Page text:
Seattle: Its Coffee and Its Livability

What might have been a business story about the failure of a local coffee chain - and not a small one at that - to compete against the mighty Starbucks becomes more of a description of what Seattle is all about, and urbanity plays a major role.
October 25, 2012, 8am PDT | Irvin Dawid
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The bankrupt, Seattle-based 200-store chain in the western U.S. is Tully's, which had been purchased by Green Mountain coffee in Oct, 2008. In addition to comparing the two chains - and why Tully's couldn't compete with the ubiquitous Starbucks, Kirk Johnson explores how coffee took-off in Seattle, of all places.

"Why Seattle became synonymous with coffee at all... is a chicken-and-egg question if ever there were one. Did coffee become huge here because the place so needed stimulants - a chemical restorative to the gloomy damp - or was it on some level a marketing creation that became real over time by force of repetition?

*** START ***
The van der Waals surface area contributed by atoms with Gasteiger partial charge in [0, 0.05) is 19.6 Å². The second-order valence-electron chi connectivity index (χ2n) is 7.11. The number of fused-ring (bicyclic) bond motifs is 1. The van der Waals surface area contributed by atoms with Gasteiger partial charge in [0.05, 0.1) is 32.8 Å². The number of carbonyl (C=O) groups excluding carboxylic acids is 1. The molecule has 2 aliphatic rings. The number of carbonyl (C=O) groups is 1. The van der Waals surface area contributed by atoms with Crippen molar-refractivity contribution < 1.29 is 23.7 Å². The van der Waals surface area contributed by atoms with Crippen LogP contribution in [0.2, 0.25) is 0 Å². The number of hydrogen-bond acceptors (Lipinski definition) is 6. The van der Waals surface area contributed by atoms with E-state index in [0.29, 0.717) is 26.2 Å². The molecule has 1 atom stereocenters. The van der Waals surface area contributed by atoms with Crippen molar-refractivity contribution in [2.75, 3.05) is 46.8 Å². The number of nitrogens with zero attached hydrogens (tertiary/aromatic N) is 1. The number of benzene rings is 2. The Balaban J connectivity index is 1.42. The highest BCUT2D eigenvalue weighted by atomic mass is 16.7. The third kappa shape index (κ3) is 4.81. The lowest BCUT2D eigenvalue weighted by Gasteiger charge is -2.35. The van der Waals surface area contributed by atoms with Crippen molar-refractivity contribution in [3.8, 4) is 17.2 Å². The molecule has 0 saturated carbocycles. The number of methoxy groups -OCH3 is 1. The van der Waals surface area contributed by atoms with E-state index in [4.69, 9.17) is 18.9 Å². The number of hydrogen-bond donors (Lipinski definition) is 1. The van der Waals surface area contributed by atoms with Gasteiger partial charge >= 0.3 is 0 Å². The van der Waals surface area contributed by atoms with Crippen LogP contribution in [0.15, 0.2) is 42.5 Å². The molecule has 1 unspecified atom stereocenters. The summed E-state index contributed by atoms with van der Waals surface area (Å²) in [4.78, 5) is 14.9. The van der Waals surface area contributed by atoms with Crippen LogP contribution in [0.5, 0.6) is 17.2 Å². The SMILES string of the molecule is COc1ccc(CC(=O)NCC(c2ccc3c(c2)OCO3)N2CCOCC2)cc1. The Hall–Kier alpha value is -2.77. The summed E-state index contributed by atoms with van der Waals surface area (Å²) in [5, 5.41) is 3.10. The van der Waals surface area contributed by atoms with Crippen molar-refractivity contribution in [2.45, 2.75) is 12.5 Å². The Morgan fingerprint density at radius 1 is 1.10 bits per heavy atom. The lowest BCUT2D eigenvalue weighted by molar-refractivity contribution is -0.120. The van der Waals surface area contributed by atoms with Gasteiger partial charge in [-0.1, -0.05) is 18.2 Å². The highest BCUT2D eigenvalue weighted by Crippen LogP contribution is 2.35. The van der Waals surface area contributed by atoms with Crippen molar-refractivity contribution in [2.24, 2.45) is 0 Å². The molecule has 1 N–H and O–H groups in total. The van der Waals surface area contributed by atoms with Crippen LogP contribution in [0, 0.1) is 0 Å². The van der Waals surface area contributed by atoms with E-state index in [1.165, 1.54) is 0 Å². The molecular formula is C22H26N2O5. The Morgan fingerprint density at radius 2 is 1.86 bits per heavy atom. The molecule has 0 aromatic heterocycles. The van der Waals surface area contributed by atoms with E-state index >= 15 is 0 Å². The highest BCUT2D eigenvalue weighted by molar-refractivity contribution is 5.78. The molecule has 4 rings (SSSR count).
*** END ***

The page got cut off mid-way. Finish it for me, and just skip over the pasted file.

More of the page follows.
The ‘idea of Seattle' was, and is, an idea of urban livability that lives on in the DNA of every upscale coffee retailer, whether they think of it that way and acknowledge it or not," said James Lyons, a senior lecturer in the English department at the University of Exeter in England and author of "Selling Seattle," a book about how Seattle identity and Seattle products, from coffee to grunge music, was harnessed together for fun and profit."

"Every time I see a new, independent coffee store opt for outfacing window seating, so you can sip your latte and watch the world go by, the store owes a debt to Starbucks and its origins in Seattle," Dr. Lyons said in an e-mail.

For Tully's patrons - according to President and CEO Scott Pearson, "the company wil continue to operate and hopes to emerge from bankruptcy protection next year".

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Published on Wednesday, October 24, 2012 in The New York Times - U.S.
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